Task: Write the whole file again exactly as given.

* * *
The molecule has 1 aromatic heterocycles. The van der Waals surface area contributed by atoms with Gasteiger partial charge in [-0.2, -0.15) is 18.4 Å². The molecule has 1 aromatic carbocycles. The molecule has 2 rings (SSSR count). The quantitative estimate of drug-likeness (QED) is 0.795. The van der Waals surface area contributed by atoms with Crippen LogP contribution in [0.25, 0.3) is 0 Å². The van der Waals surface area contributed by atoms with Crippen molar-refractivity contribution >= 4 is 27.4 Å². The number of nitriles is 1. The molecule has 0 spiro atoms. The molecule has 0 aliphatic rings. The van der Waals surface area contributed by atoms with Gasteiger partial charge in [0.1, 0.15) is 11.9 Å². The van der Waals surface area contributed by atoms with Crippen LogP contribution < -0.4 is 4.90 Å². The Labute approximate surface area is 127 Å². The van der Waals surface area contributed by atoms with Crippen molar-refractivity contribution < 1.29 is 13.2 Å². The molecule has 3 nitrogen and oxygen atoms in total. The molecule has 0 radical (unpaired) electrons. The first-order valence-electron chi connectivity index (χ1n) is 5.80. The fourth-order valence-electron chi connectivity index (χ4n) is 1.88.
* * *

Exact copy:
The molecule has 1 aromatic heterocycles. The van der Waals surface area contributed by atoms with Gasteiger partial charge in [-0.2, -0.15) is 18.4 Å². The molecule has 1 aromatic carbocycles. The molecule has 2 rings (SSSR count). The quantitative estimate of drug-likeness (QED) is 0.795. The van der Waals surface area contributed by atoms with Crippen LogP contribution in [0.25, 0.3) is 0 Å². The van der Waals surface area contributed by atoms with Crippen molar-refractivity contribution >= 4 is 27.4 Å². The number of nitriles is 1. The molecule has 0 spiro atoms. The molecule has 0 aliphatic rings. The van der Waals surface area contributed by atoms with Gasteiger partial charge in [0.1, 0.15) is 11.9 Å². The van der Waals surface area contributed by atoms with Crippen LogP contribution < -0.4 is 4.90 Å². The Labute approximate surface area is 127 Å². The van der Waals surface area contributed by atoms with Crippen molar-refractivity contribution < 1.29 is 13.2 Å². The molecule has 3 nitrogen and oxygen atoms in total. The molecule has 0 radical (unpaired) electrons. The first-order valence-electron chi connectivity index (χ1n) is 5.80. The fourth-order valence-electron chi connectivity index (χ4n) is 1.88.